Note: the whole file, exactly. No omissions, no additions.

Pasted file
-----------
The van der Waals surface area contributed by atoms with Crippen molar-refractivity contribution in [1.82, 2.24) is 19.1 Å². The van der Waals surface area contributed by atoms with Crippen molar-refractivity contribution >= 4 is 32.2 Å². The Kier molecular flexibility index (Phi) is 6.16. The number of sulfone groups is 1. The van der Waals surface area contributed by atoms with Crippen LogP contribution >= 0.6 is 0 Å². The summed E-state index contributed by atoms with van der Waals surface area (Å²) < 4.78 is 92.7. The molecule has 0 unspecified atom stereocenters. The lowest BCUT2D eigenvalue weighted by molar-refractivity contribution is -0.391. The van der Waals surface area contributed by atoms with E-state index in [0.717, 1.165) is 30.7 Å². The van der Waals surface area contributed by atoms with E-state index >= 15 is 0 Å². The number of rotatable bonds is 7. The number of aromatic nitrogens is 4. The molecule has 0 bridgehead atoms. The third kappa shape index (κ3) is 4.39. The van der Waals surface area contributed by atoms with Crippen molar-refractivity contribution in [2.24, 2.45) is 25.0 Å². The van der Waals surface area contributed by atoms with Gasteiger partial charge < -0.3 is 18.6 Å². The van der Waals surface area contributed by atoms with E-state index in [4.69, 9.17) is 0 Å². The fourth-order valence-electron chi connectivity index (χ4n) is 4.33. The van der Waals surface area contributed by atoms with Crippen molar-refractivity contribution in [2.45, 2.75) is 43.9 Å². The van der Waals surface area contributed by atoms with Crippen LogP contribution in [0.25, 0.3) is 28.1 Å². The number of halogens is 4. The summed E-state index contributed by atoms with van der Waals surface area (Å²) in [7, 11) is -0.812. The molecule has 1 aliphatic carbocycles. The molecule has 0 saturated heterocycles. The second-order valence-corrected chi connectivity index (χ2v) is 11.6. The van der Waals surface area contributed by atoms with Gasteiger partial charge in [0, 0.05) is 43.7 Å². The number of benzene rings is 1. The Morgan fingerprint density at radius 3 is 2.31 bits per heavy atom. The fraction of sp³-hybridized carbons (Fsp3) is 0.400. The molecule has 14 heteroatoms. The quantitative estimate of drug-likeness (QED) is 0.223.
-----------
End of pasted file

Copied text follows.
The van der Waals surface area contributed by atoms with Crippen molar-refractivity contribution in [1.82, 2.24) is 19.1 Å². The van der Waals surface area contributed by atoms with Crippen molar-refractivity contribution >= 4 is 32.2 Å². The Kier molecular flexibility index (Phi) is 6.16. The number of sulfone groups is 1. The van der Waals surface area contributed by atoms with Crippen LogP contribution >= 0.6 is 0 Å². The summed E-state index contributed by atoms with van der Waals surface area (Å²) < 4.78 is 92.7. The molecule has 0 unspecified atom stereocenters. The lowest BCUT2D eigenvalue weighted by molar-refractivity contribution is -0.391. The van der Waals surface area contributed by atoms with E-state index in [0.717, 1.165) is 30.7 Å². The van der Waals surface area contributed by atoms with E-state index >= 15 is 0 Å². The number of rotatable bonds is 7. The number of aromatic nitrogens is 4. The molecule has 0 bridgehead atoms. The third kappa shape index (κ3) is 4.39. The van der Waals surface area contributed by atoms with Crippen molar-refractivity contribution in [2.24, 2.45) is 25.0 Å². The van der Waals surface area contributed by atoms with Gasteiger partial charge < -0.3 is 18.6 Å². The van der Waals surface area contributed by atoms with E-state index in [4.69, 9.17) is 0 Å². The fourth-order valence-electron chi connectivity index (χ4n) is 4.33. The van der Waals surface area contributed by atoms with Crippen molar-refractivity contribution in [2.45, 2.75) is 43.9 Å². The van der Waals surface area contributed by atoms with Crippen LogP contribution in [0.25, 0.3) is 28.1 Å². The number of halogens is 4. The summed E-state index contributed by atoms with van der Waals surface area (Å²) in [7, 11) is -0.812. The molecule has 1 aliphatic carbocycles. The molecule has 0 saturated heterocycles. The second-order valence-corrected chi connectivity index (χ2v) is 11.6. The van der Waals surface area contributed by atoms with Gasteiger partial charge in [0, 0.05) is 43.7 Å². The number of benzene rings is 1. The Morgan fingerprint density at radius 3 is 2.31 bits per heavy atom. The fraction of sp³-hybridized carbons (Fsp3) is 0.400. The molecule has 14 heteroatoms. The quantitative estimate of drug-likeness (QED) is 0.223.